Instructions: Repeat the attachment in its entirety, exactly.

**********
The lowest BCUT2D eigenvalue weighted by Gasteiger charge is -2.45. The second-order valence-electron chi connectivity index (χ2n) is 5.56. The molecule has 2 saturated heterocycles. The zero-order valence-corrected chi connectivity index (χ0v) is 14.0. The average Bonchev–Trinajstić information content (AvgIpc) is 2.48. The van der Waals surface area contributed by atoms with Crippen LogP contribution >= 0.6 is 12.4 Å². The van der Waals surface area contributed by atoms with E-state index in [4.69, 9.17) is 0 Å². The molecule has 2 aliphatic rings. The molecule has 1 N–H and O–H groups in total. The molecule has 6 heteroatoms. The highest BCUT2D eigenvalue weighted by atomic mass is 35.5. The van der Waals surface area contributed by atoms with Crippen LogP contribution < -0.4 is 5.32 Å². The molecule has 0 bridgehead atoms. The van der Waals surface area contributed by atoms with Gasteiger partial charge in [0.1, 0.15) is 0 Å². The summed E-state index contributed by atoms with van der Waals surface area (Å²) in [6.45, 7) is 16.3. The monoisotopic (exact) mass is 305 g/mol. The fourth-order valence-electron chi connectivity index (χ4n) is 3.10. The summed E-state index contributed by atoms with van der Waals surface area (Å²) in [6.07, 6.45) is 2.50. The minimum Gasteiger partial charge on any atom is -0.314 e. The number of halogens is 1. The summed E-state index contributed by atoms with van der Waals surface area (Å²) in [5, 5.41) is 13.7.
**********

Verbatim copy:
The lowest BCUT2D eigenvalue weighted by Gasteiger charge is -2.45. The second-order valence-electron chi connectivity index (χ2n) is 5.56. The molecule has 2 saturated heterocycles. The zero-order valence-corrected chi connectivity index (χ0v) is 14.0. The average Bonchev–Trinajstić information content (AvgIpc) is 2.48. The van der Waals surface area contributed by atoms with Crippen LogP contribution >= 0.6 is 12.4 Å². The van der Waals surface area contributed by atoms with E-state index in [4.69, 9.17) is 0 Å². The molecule has 2 aliphatic rings. The molecule has 1 N–H and O–H groups in total. The molecule has 6 heteroatoms. The highest BCUT2D eigenvalue weighted by atomic mass is 35.5. The van der Waals surface area contributed by atoms with Crippen LogP contribution < -0.4 is 5.32 Å². The molecule has 0 bridgehead atoms. The van der Waals surface area contributed by atoms with Gasteiger partial charge in [0.1, 0.15) is 0 Å². The summed E-state index contributed by atoms with van der Waals surface area (Å²) in [6.45, 7) is 16.3. The monoisotopic (exact) mass is 305 g/mol. The fourth-order valence-electron chi connectivity index (χ4n) is 3.10. The summed E-state index contributed by atoms with van der Waals surface area (Å²) in [6.07, 6.45) is 2.50. The minimum Gasteiger partial charge on any atom is -0.314 e. The number of halogens is 1. The summed E-state index contributed by atoms with van der Waals surface area (Å²) in [5, 5.41) is 13.7.